Desire, Pain and the Space Between reflects on how domestic objects can create a series of interventions, becoming obstacles and opportunities to both thrive and enable conflict.

Wife and husband, Astrid Zala and James Anley, explore the relationships created with and between domestic objects, examining the meaning of rituals and the subtle balance in constant play.

Zala’s work mocks the notion of the wholesomeness of the home and unquestioned service to the household – a domain where the feminine typically, and stereotypically, resides. Having always had a strong relationship with homemaking and the assumed nurturing that comes with it, she introduces a physical or psychological disruptor to contradict or animate these expectations.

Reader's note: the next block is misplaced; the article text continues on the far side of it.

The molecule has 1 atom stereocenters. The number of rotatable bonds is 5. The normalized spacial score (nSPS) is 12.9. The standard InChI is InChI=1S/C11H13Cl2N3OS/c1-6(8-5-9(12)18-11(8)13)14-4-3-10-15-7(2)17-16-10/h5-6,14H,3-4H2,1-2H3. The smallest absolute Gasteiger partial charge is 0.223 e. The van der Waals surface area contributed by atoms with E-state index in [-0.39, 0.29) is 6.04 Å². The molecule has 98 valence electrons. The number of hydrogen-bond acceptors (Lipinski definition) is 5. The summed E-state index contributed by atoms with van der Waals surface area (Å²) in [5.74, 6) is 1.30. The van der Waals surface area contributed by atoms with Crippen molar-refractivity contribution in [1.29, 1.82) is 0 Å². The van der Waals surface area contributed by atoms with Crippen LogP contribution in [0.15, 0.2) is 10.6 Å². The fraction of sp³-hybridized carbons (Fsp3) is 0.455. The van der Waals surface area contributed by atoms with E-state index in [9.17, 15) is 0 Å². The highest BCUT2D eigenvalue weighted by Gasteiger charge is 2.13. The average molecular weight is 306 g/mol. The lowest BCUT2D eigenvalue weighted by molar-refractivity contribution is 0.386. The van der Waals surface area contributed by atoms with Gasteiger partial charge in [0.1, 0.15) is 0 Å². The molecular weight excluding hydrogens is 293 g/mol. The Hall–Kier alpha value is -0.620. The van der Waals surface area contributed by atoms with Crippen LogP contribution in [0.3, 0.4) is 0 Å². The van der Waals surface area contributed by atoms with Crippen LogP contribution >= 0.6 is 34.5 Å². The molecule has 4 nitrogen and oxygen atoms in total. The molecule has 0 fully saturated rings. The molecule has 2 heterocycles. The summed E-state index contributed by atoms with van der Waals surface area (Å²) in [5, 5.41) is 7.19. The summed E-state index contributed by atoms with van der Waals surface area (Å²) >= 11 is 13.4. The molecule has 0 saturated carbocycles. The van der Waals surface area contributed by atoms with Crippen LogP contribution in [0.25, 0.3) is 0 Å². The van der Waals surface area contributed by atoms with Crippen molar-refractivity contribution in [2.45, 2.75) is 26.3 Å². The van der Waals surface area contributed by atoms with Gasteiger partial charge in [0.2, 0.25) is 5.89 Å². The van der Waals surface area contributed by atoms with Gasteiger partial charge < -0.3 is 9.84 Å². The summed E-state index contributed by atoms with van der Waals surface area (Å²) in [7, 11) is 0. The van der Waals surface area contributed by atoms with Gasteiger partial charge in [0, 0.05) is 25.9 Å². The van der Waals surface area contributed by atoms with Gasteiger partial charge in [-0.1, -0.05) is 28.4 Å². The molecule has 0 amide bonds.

Anley appropriates objects related to the domestic environment giving them an overgrown, uncanny beauty. His work expresses an ironic, ambivalent relationship contrasting the safe, nurturing environment that the word home and repetitive domestic rituals imply.

Their individual and collaborative pieces highlight the invisible significance that each machine and every act of domestic care has in the bigger dance of finding balance within ever evolving family relationships.